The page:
M1775R also demonstrated a much reduced ability to bind CtIP and produced elevated levels of RAD51 and RPA nuclear staining compared to wild-type BRCA1 when BRCA1 expression levels were similar, all of which were not dependent on exogenous DNA damage (Figure 6A-D). In fact, M1775R induced the formation of what appeared to be large, clustered RPA foci. To determine whether the increased nuclear RAD51 and RPA staining was indeed the result of increased ssDNA engaged in recombination, we examined the extent of ssDNA formation by an assay that utilizes BrdU incorporation into DNA . Indeed, M1775R cells showed elevated levels of ssDNA that to some extent co-localized with the large clusters of RPA foci compared to the much smaller co-localized foci seen in wild-type BRCA1 cells (Figure 6E). Furthermore, in cells expressing wild-type BRCA1, RPA was juxtaposed with promyelocytic leukemia (PML) nuclear bodies (NBs) whereas cells expressing M1775R showed highly unusual, thread-like PML-NBs that did not co-localize with RPA (Figure 6F). PML-NBs are believed to be nuclear compartments for post-translational processing such as (de)SUMOylation and (de)ubiquitination and the (de)assembly of protein complexes critical for transcription and DNA repair [51, 52]. Recently, it was shown that SUMOylation is important for efficient HRR [28, 29]. Thus, the appearance of atypical, thread-like PML-NBs in M1775R but not wild-type BRCA1 expressing cells suggests that M1775R promotes the generation of these abnormal PML-NBs. All combined, the naturally occurring M1775R mutant generated a similar, if not more dramatic, phenotype compared to K1702M in terms of RAD51 and RPA nuclear staining, but also showed evidence of extensively resected DNA and unusual looking PML-NBs, perhaps indicative of stalled repair.
Figure 6. M1775R is defective in CtIP binding and increases RAD51 and RPA pan-nuclear immuno-staining that in part co-localizes with elevated ssDNA formation but not atypical PML-NBs. (A) HEK293T cells were co-transfected with Myc-CtIP plasmid and the indicated FLAG-BRCA1 plasmids. Immuno-precipitated FLAG material was examined for CtIP binding by western blot analysis. (B) RAD51 staining of unirradiated HCC1937 cells infected with the indicated HD-Ad vectors. (C) RPA staining of representative HCC1937 cells treated as in B. The percentage of cells having large, clustered RPA foci was <1% for wild-type BRCA1 and 7-10% for M1775R. (D) Western blot analysis for FLAG-BRCA1 expression in infected HCC1937 cells with DNA-PKcs as loading control. (E) RPA and ssDNA co-staining of representative HCC1937 cell nuclei treated as in B and C. Cells labeled in parallel with BrdU were denatured to determine the extent of incorporation. (F) RPA and PML co-staining of representative HCC1937 cell nuclei treated as in B, C, and E. The percentage of cells having thread-like PML-NBs was <1% for wild-type BRCA1 and >50% for M1775R.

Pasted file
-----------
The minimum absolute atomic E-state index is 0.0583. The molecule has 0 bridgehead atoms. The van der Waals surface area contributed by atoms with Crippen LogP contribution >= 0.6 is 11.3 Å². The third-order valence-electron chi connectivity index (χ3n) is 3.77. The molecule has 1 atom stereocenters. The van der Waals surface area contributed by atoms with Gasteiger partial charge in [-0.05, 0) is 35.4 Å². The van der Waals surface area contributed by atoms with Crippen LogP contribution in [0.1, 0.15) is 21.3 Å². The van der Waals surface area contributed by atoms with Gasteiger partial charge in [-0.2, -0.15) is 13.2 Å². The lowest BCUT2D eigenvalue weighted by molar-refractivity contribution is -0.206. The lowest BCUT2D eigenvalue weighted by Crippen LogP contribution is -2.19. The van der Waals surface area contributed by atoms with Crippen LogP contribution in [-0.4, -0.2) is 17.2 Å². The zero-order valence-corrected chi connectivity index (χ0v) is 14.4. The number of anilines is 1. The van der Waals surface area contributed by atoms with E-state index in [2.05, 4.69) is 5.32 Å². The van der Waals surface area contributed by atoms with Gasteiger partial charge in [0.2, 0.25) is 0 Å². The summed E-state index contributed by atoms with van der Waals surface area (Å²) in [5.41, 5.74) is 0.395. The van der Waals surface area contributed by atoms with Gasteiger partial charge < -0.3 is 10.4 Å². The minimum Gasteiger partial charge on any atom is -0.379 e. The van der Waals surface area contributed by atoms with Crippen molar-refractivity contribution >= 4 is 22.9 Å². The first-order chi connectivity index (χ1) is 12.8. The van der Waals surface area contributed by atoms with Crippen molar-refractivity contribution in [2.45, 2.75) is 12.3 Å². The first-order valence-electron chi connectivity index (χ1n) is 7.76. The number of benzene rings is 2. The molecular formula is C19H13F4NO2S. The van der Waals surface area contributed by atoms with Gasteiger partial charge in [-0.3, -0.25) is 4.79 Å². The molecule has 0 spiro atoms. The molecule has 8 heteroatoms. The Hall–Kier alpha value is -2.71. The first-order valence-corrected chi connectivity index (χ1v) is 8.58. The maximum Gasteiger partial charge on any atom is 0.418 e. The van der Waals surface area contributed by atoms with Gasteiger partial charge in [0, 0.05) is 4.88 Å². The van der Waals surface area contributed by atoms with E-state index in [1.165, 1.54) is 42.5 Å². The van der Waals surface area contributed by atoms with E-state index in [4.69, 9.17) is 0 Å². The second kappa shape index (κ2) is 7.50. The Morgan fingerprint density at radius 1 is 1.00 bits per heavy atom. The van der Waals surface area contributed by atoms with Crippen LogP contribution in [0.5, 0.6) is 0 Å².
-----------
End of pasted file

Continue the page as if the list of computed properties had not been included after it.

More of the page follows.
M1775R increases nuclear RAD51 and RPA staining in human breast cancer tissue
We next determined whether our in vitro results would translate into effects seen in human breast cancer tissue. Sections from patients with various BRCA1 mutations, including M1775R and C64G (reported to have a similar defect in ubiquitin-ligase activity as the synthetic I26A mutation ), and patients with normal BRCA1 breast tumors were examined. Consistent with our in vitro data, the M1775R tissue section showed increased RAD51 and RPA staining in nuclear malignant regions (Figure 7; Supplemental Table S1). In fact, the RPA levels in M1775R were the highest of all the sections and similar to those of a ductal carcinoma in situ (DCIS) section (WT-DCIS). However, the M1775R section did not show any detectable BRCA1 staining, similar to the R1443X and 943ins10 sections. This result suggests that M1775R is down-regulated, perhaps due to toxicity and/or instability in vivo as reported in vitro . This finding implies that considering the relatively low expression, M1775R results in very high relative levels of RAD51 and RPA if these are dependent on BRCA1 compared to those seen with either the R1443X or 943ins10 sections that also had low BRCA1 expression. On the other hand C64G, which is known to increase the stability of BRCA1 by oligomerization , showed high levels of RAD51, RPA, and BRCA1. Thus, the level of BRCA1 expression should be taken into consideration when assessing the impact of BRCA1 on HRR in vivo. Based on the high expression of RAD51 and RPA relative to low M1775R expression, these results suggest that M1775R may promote excessive HRR in vivo as has been suggested to occur in some breast cancers with low BRCA1 levels . However, more tissues with BRCT mutations need to be screened before such an assertion could be made significant. We also observed elevated levels of RAD51 and RPA staining in a DCIS tissue section with wild-type BRCA1 that showed increased BRCA1 expression relative to malignant tissue. DCIS is commonly associated with non-invasive, pre-malignant breast cancer. Thus, the data presented here could perhaps have clinical implications in that RAD51 and RPA might be useful diagnostic markers for pre-malignant (DCIS) breast cancers and, in particular, for screening breast cancers for mutations in the BRCA1 BRCT domain that result in hyper-recombination.
Figure 7. RAD51 and RPA levels are elevated in human breast cancer tissue with a BRCA1 M1775R mutation. Human breast cancer tissue sections with the indicated BRCA1 germline mutations were immuno-stained for RAD51, RPA, and BRCA1 (WT, breast tumor with wild-type BRCA1 status; DCIS, ductal carcinoma in situ). Shown are representative malignant regions scored in yellow highlight in Supplemental Table S1.